Though my husband and I actively craft the aspects of our life we can control, we’re not ignorant. We know some things are out of our hands. And as powerful as our connection is, it can’t take away the agony of grief. Love is comforting, but it does not heal all wounds. And without wanting to become the poster child for grief, it is as much to blame (or to credit, depending on how you look at it) for who I became in the last decade as my reclamation of love. I lost several key players in my life in a that 10-year span, from my grandmother who was more like a mother to me, to my actual mother, to some of my dearest friends and even my beloved dog who saw me through nearly two decades. To modify a quote I read during the ongoing healing process, if you don’t understand the weight of grief, consider yourself lucky to be so blissfully unaware.
Life is not fair, and I have known this from a very young age. My cinematic childhood memories of domestic violence and substance abuse are constant reminders. And because of this, I always felt like, for better or worse, I had been gifted with knowledge or vision that others had not. (You can see how fine the line is between finding the bright side and becoming self-righteous.) Grieving my mother in particular has been yet another initiation into this club of people who get to see what others don’t. In this way, I might be more prepared or able to help when (not if) tragedy strikes again. Not that you are ever “ready” to lose your mother, but I still very much felt like I needed her to survive a couple more decades. I don’t believe in questioning God’s master plan, no matter how suicidal I might become. (And I’d be doing my readers a disservice if I didn’t admit this part, but more on that another time. For now, you need to know that love cannot “fix” a person, but a gratitude-filled heart has helped me to self-soothe through the dark times.)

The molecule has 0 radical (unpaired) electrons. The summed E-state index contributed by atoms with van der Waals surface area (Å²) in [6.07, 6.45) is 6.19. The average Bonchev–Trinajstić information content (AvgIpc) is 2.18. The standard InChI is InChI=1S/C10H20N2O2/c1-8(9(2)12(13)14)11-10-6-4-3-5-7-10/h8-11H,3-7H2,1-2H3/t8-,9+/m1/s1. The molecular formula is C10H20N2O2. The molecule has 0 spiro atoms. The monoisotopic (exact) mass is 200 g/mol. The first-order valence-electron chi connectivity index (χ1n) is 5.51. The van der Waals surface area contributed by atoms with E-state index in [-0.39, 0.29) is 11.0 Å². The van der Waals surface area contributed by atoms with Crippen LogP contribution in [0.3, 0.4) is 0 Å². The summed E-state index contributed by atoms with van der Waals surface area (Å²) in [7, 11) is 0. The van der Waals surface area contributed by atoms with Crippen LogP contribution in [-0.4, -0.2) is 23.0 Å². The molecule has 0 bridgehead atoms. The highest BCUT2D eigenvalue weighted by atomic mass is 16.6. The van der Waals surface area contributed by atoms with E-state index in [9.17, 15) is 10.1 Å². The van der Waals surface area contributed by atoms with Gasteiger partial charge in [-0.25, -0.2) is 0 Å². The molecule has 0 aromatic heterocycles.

The point of all of this is to say that existential crises juxtaposed with heart-bursting love and fulfillment in the past decade has led to an unlikely feeling of wholeness. Danielle LaPorte put it best when she said, “My heart is so open I can’t tell if it is a gaping wound or a portal for everything that ever was and ever will be.”
So here we are. All of us, here at the start of a new decade. What happens next?
I can say that these experiences have changed the perspective I bring to the table. I’m acutely aware of mortality, so that has implications on how I love (everyone and everything, myself included). Time will continue to be life-giving and life-taking. I’m choosing to be optimistic, which doesn’t mean glossing over the hard stuff, but instead, actively seeking out joy. I’ll continue to work on discerning my fears from my wisdom, societal influence from what I was really put here to do, and trusting myself in the years to come.
How about you?